Expert says big name Irish firms hacked up to seven times a week
Dublin conference will hear cyberattacks from China and Russia at unprecedented level
“Just yesterday we saw an orchestrated attack on a lot of our Irish enterprise customers from a piece of Russian malware.” Photograph: iStockphoto
Big name companies in Ireland are being successfully hacked by criminals between two and seven times a week, according to a Cork-based security expert.
He will speak at the ZeroDayCon cybersecurity conference at the Convention Centre in Dublin on Tuesday, March 7th.
While Mr Murphy concedes that the security industry could be accused of selling “FUD” – fear, uncertainty and doubt – he insists the ferocity and the escalation of attacks on businesses is unprecedented.
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“Just yesterday we saw an orchestrated attack on a lot of our Irish enterprise customers from a piece of Russian malware. These were all targeted attacks, meaning that organised criminals sat down in a boardroom in Russia and decided to target Ireland. They probably took the Business and Finance top 1,000 companies and targeted each one of them,” he says.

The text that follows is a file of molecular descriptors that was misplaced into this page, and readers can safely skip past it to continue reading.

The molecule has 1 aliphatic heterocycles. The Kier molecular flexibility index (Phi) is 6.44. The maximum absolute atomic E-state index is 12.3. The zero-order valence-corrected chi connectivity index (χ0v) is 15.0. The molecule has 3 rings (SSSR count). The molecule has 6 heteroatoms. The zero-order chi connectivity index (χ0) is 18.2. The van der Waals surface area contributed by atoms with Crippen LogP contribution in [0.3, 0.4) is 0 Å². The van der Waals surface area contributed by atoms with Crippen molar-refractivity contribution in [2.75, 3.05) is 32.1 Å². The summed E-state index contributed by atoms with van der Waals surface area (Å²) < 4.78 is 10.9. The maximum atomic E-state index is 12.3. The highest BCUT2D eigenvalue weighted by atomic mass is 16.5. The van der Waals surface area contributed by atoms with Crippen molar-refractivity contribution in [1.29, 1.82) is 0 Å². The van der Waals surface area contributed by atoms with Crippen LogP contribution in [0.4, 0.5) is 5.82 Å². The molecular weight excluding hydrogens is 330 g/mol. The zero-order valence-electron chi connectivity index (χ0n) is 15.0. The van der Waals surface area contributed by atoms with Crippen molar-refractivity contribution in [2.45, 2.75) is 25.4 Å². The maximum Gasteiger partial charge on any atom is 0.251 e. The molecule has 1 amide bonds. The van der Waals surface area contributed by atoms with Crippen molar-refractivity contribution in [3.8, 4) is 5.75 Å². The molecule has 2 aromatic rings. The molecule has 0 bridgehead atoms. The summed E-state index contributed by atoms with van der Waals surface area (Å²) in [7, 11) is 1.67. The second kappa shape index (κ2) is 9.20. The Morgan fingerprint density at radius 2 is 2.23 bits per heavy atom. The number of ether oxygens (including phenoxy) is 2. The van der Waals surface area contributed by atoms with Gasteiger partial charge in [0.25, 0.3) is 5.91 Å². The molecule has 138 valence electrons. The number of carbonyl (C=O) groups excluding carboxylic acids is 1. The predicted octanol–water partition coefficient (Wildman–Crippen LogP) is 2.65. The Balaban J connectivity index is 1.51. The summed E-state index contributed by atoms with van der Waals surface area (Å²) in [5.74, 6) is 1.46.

He believes his own security operations centre is the first to implement IBM’s Watson artificial intelligence system, to analyse and interpret data in a “human” way, to identify threats.
Mr Murphy estimates the hacker threat to businesses was worth about €1.6 billion globally last year, but says this figure is growing exponentially.
Noting the recent targeting of scores of Irish websites, including the NTMA site, by a Kurdish hacker, Mr Murphy suggests more than 20,000 websites here and in the UK may be vulnerable.
Speakers at the Dublin event next week will include Kurt Pipal of the US Federal Bureau of Investigation’s counterintelligence and cyberintelligence division, as well as representatives of companies such as AIB, Laya Healthcare, Kerry Group, Abtran, Dairygold, IBM, Microsoft and Glen Dimplex.
Mr Murphy said sessions would also explore governance, risk and compliance issues.
“The high-speed train coming down the tracks at Irish business is the European Union’s general data protection regulation,” he said.
“Ireland is so brutally unprepared for that it is just not even funny. The level of communication from the Government is just not at the races.”